Why Schools Should Raise More Awareness Around Anxiety Essay Example
What do you think of when you heart the words “mental health?” You probably think depression and suicide, but did you know that anxiety is also a mental illness? There are five main anxiety disorders, which include Generalized Anxiety Disorder (GAD), Panic Disorder (PD), Obsessive-Compulsive Disorder (OCD), Post-Traumatic Stress Disorder (PTSD), and Social Anxiety Disorder (SAD). Schools should raise more awareness around anxiety disorders because the number of people with anxiety disorders is rapidly increasing, anxiety disorders are the most common mental illness in the United States, and kids and teenagers are reporting higher levels of stress.
The number of people with anxiety disorders in the United States is increasing rapidly. Studies show that, from 1998 to 2008, diagnoses among general practitioners have fallen, but that anxiety symptoms have increased. This evidence proves that more people are experiencing stress and anxiety than in past decades. More people are experiencing anxiety as well as its side effects. Anxiety can interfere with work, relationships, and other things. Since more people have anxiety, this means that schools need to start teaching youth and adults ways to cope with anxiety and stress.
According to the National Alliance on Mental Illness (NAMI), anxiety disorders are the most common mental health disorders in the United States, surpassing depression. Anxiety disorders affect 40 million American adults, and about 300 million people globally. More people are experiencing anxiety worldwide, which shows that everybody need to learn how to cope with anxiety. Side effects of anxiety include headaches, irritability, upset stomach, muscle aches, increase in blood pressure, and extreme fatigue. Anxiety can have negative effects on your health, as can stress, which is why we need awareness, acceptance, and coping mechanisms.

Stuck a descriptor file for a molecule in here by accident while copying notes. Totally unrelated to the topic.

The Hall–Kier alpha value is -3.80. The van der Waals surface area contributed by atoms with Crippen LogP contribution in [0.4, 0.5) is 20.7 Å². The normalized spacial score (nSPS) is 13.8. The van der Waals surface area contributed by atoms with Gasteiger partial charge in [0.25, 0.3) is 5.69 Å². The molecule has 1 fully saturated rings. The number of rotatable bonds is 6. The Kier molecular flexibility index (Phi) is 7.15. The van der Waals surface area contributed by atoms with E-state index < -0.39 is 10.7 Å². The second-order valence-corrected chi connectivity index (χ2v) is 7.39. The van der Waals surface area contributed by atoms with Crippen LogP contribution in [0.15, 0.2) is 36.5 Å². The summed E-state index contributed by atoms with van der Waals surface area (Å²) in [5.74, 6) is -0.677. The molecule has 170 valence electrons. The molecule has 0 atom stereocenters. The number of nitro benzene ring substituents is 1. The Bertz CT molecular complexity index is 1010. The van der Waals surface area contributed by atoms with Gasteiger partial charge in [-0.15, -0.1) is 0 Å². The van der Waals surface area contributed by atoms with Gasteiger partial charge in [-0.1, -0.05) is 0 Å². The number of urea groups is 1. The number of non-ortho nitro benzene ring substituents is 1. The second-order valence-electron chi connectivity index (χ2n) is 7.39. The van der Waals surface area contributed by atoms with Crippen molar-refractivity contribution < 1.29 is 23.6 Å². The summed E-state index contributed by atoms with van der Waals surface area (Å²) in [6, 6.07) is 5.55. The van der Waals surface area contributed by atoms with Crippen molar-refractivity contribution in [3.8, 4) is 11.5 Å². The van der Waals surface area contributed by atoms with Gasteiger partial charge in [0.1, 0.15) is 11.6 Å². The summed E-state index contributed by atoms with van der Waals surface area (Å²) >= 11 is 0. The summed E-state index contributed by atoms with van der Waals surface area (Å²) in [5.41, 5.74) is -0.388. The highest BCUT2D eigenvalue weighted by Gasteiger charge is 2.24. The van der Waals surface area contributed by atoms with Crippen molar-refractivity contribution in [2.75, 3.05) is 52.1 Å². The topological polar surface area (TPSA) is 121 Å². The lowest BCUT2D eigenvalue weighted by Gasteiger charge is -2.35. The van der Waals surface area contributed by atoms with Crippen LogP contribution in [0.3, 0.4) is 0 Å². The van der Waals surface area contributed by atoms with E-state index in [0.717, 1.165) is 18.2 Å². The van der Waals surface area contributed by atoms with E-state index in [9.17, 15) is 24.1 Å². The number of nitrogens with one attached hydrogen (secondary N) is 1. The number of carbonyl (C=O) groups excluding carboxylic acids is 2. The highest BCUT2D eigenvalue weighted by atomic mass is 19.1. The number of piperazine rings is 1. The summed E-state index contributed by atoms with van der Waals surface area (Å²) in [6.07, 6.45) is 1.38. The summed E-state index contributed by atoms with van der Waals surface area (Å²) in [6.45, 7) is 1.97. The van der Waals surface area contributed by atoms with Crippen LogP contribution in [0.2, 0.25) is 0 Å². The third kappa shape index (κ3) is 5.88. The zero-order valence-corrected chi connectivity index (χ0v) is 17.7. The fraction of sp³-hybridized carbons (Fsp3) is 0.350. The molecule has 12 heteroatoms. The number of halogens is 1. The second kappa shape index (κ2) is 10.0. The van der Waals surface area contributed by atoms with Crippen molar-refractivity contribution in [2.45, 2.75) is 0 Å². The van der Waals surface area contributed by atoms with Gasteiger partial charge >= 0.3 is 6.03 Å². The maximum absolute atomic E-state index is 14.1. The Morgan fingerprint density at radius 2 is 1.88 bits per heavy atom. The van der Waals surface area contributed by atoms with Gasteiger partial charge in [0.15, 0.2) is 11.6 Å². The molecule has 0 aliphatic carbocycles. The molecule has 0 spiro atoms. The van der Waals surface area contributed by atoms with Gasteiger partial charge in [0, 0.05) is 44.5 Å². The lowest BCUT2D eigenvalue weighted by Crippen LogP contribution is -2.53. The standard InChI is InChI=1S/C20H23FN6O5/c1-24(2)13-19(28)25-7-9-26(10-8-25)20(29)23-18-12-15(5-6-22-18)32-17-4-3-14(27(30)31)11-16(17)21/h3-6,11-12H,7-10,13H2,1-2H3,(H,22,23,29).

Kids and teenagers are also reporting high levels of stress in the past decade. Stress also takes a toll on kids. According to a 2011 poll by the American Psychological Association, almost a third of children reported experiencing physical symptoms due to stress, including headaches, stomachaches, and trouble falling asleep in the past month. This evidence shows that anxiety doesn’t only affect adults, it affects children and adults as well. Some people may say that kids don’t feel stressed – they don’t have jobs, kids to raise, or taxes to pay. Did you know that nearly one-quarter of teens reports skipping a meal due to stress? Anxiety and stress affect kids and adults alike. Just because you’re a kid doesn’t mean you can’t experience stress.
The number of people with anxiety disorders is rapidly increasing, anxiety disorders the most common mental illness in the United States, and kids and teenagers report high levels of stress. The rates of stress and anxiety are rapidly increasing in the United States, including in kids and teens. So raise awareness and acceptance around anxiety, and recognize signs of stress in yourself and others.